Thus, should major global markets rise significantly, this event will almost certainly be accompanied by major devaluation of all major global fiat currencies. One must realize that a 20% bump higher in US stock markets is of absolutely no benefit to an investor, if this bump higher is solely caused by a 20% devaluation of the US dollar, or heaven forbid, a 30% devaluation of the dollar. Likewise, a 20% bump higher in the ASX index in Australia is of zero benefit to any investor if the Australian dollar has devalued by 25%, and so on. And once you figure in capital gain taxes that will be paid on illusory returns in global stock markets if they materialize, the real wealth of investors will have been eroded even further. You can be assured that if you live in the UK, Germany, Spain, Canada, Brazil, or any other major global capital market, that this situation also applies to you as an investor. It matters not if the valuations of these indexes increase the amount of US dollars, Canadian dollars, Brazilian reals, or Euros in your pocket. What is the ultimate measure of real wealth is the purchasing power of your money. If this has declined significantly, then you may be left with a greater amount of money but in a financial nightmare that has actually left you poorer.
However, I am still unconvinced that we have yet seen the bottom of major stock markets around the world. If we do receive a global stock market rally for several weeks or months, surely this event will be accompanied by joyous headlines in all major financial media outlets declaring the crisis as over. But after reading this article, you should know better. This is the conundrum we face today – rise or fall, and it still remains a possibility that a significant rebound of 20% or higher may not even materialize despite the nuclear option being unleashed – being invested in traditional stock markets is likely to be terrible to the bottom line of your real wealth. Large profits will still be made in this environment, but the best ways to invest in gold and silver and other select commodities, and not traditional markets, are likely to produce them. As the race to the bottom for fiat currencies progresses, gold and silver should finally have their day in the spotlight, and the likelihood that price suppression schemes against gold and silver in the COMEX futures markets will remain as effective as they have in years past will diminish as the present monetary crisis grows in seriousness.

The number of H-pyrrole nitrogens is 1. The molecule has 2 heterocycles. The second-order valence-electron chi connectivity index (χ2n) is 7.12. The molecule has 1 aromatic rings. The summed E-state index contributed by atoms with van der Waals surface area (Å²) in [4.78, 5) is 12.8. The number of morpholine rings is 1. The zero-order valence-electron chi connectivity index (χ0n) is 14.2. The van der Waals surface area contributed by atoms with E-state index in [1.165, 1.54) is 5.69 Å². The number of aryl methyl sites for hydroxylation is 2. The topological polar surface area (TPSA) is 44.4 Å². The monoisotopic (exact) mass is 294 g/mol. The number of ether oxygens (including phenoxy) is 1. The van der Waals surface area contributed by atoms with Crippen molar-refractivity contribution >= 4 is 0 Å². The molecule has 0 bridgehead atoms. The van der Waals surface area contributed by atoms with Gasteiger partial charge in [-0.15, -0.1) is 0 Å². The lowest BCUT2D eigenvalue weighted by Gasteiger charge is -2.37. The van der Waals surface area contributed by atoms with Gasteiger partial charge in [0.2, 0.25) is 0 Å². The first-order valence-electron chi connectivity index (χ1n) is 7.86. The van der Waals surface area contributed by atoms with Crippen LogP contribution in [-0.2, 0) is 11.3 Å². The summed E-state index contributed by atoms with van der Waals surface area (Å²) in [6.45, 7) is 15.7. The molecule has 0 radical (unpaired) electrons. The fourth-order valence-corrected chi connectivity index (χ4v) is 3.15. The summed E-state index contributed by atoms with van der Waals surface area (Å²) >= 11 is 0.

In conclusion, if a US Federal Reserve inspired bounce occurs in the US stock markets, if a Bank of England bounce occurs in the UK stock markets, if a ECB inspired bounce occurs in any European stock market and so on, this is a doomsday scenario for investors as it can only happen if the Central Banks’ plan of money supply expansion and monetary valuation implosion succeeds. And if it does, they will have pulled off in essence the biggest stock market scam of the century under the guise of a massive global monetary devaluation scheme that very few people will fully understand. Realizing the implication of the above charts as well as the likely effects of these Central Banks policies on the world’s money supply should scare the hell out of everyone to a far greater degree than $50 billion Ponzi schemes and $200 million bonuses to failed financial companies.
In writing this article, I am not asking anyone to blindly agree with me, but I do hope that this article inspires enough of you to forward this article to everyone you know so that we can foster a truly intelligent debate about this matter. In the process of starting an intelligent debate, we will educate instead of misinform, gain more clarity about the origins of this crisis instead of shrouding it in secrecy, and ultimately, illuminate the true culprits of this deepening global economic crisis — the Central Banks.